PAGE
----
Junior visual communication and design majors Leah Nelson (right) of Byron and Kylie Hauer (left), of Merino, Colo., take in one of the photos in Jim Mays Image Maker exhibit. His images capture the feeling of what he is seeing. He found value and tried to share that moment with somebody else said John Fronczak, director of the Walker Art Gallery.
Beauty is in the eye of the beholder.
And if you don’t act fast, you might miss your chance to behold the beauty of Jim May’s photography currently on display in the UNK Walker Art Gallery.
May’s show opened on Sept. 27 and will conclude with an artist talk and reception at 6 p.m. on Oct. 29. This exhibition is May’s first show of digital photography.
May, who taught art history and creative photography at UNK from 1968-2006, is now retired and lives in Custer, S.D.
John Fronczak, director of the Walker Art Gallery, describes May’s work as very sound and of good quality; well-balanced and beautifully composed.
“He focuses most of his photography on images of nature with the evidence of people around,” Fronczak said. “May references the way people impact the environment. He is after what strikes him as a worthwhile image.”
May’s work is not about telling a story though. According to Fronczak, May’s photography is neither narrative, nor journalistic, nor critical. Instead, May tries to capture the feeling of what he is seeing. “He wants to elicit in you the feelings he got when he took the picture,” Fronczak said.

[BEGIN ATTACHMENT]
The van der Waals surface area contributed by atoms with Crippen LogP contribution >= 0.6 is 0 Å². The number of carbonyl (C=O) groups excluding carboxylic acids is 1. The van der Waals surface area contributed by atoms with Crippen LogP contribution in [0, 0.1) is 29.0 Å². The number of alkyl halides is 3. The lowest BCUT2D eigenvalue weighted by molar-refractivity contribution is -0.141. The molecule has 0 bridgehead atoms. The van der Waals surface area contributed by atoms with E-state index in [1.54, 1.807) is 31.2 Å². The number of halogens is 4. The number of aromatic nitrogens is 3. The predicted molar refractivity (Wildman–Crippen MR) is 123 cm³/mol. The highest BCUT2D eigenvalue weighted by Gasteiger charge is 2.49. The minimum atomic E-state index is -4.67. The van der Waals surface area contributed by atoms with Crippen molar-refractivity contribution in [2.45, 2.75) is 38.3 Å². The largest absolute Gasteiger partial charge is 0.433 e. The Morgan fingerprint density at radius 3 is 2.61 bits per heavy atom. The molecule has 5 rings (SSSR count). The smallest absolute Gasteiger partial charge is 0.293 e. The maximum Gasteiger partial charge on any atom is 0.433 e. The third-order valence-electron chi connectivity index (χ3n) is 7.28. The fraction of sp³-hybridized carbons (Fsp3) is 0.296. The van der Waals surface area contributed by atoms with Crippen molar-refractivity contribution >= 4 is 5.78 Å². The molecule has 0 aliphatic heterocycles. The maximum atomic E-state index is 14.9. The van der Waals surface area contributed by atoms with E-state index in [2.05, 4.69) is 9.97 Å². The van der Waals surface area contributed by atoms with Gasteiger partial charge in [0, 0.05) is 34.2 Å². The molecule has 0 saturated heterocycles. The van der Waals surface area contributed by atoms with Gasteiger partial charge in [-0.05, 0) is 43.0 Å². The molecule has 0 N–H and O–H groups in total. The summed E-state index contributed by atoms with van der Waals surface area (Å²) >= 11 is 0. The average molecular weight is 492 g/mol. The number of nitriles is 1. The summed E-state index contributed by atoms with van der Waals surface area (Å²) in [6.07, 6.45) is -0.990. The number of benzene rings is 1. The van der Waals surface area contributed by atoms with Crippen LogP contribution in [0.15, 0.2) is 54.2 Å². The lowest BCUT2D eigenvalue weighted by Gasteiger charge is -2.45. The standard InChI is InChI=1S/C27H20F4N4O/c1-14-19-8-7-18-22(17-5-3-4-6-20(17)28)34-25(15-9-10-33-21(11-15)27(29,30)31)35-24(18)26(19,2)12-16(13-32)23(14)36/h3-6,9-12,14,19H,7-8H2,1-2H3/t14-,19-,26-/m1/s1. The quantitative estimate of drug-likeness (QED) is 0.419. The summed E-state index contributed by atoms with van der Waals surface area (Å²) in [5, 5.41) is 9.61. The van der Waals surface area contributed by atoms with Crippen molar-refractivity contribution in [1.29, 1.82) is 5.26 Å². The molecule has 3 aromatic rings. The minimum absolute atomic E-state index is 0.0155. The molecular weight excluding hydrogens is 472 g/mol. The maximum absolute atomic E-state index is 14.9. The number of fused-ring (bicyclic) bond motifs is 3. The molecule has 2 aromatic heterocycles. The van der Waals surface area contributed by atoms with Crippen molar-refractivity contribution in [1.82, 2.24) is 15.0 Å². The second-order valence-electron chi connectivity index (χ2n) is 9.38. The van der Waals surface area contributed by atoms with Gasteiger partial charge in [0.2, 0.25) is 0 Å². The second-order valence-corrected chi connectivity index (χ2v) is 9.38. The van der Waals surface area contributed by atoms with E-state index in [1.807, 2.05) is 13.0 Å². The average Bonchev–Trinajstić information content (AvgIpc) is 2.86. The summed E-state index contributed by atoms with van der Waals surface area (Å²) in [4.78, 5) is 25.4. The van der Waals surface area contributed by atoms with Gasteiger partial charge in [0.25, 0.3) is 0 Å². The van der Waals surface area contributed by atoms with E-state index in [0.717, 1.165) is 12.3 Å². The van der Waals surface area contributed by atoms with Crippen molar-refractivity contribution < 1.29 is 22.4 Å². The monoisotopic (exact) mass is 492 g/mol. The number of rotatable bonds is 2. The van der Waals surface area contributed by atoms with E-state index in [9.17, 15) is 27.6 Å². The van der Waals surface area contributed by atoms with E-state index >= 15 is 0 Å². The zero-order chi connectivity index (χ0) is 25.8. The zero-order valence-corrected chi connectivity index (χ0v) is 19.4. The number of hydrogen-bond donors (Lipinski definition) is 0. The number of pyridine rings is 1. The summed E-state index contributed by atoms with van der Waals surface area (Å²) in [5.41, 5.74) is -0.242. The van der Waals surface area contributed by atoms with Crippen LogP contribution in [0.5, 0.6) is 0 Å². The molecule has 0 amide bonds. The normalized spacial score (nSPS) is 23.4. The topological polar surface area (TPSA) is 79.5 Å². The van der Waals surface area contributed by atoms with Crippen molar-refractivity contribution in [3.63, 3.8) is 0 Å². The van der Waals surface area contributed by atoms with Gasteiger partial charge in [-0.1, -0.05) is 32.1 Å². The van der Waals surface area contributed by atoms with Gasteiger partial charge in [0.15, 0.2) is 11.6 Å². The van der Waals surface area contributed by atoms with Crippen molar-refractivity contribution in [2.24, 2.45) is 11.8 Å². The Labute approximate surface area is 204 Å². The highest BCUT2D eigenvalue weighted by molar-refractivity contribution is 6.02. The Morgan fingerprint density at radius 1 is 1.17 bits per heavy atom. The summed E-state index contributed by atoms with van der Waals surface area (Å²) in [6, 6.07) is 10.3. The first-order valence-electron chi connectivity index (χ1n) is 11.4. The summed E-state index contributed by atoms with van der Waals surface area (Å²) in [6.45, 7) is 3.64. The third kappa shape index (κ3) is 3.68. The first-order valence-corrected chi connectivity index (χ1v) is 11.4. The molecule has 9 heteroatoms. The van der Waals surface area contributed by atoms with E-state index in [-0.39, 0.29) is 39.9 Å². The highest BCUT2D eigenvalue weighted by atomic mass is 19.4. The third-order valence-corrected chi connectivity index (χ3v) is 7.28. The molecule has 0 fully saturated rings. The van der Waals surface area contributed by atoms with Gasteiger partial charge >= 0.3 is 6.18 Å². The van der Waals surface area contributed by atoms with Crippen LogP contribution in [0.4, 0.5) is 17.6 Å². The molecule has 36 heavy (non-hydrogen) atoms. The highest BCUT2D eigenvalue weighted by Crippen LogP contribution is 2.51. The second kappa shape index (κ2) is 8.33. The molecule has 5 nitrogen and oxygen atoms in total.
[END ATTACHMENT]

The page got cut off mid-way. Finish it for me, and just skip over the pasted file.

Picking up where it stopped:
And amidst the busy life of being a college student, Fronczak encourages all students to slow down and take advantage of this chance to experience the feelings that May is trying to convey.
“It’s a time to stop and to look and to understand that this person didn’t rush off from the moment. He found value and tried to share that moment with somebody else,” Fronczak said.
Fronczak added that these photographs allow students to “travel” to places that are normally out of reach to college students. This specific collection contains photographs from May’s travels through Alaska, Mexico, Canada and the Black Hills of South Dakota.
In addition, Fronczak said May’s work is important for students in the art department to analyze because he shows an ability to compose a well-balanced photograph.
“When you’re a photographer, the world is without a frame, and you are trying to find a composition within the frame of the camera,” Fronczak said. “You are trying to locate shapes and rhythms as they interact. The frame moves. The world stays. If you do it right, the photo can elicit a bigger story to the viewer.”
According to Brent Wheaton, a senior secondary education major with subject endorsements in math and biology, May did it right. “The photographs were very interesting, very intricate,” Wheaton said. “Even though most were black and white, they really caught your attention and made you look for something deeper.”
May’s work might seem foreign to students, Fronczak said, but it can make a big impact and broaden a student’s horizons. Seeing May’s work is seeing something from a different generation and a different outlook.
“May’s work harkens back to another time — these photos could have been taken 30 years ago,” Fronczak said. “What’s important is understanding that they are digital technology and accepting the idea that you can still slow down and actually spend time with something… looking, listening, and feeling.”
See it before it's gone
*Jim May's photography exhibit will only be displayed until Oct. 29. The Walker Art Gallery is open Monday through Friday from 8 a.m. to 4:30 p.m.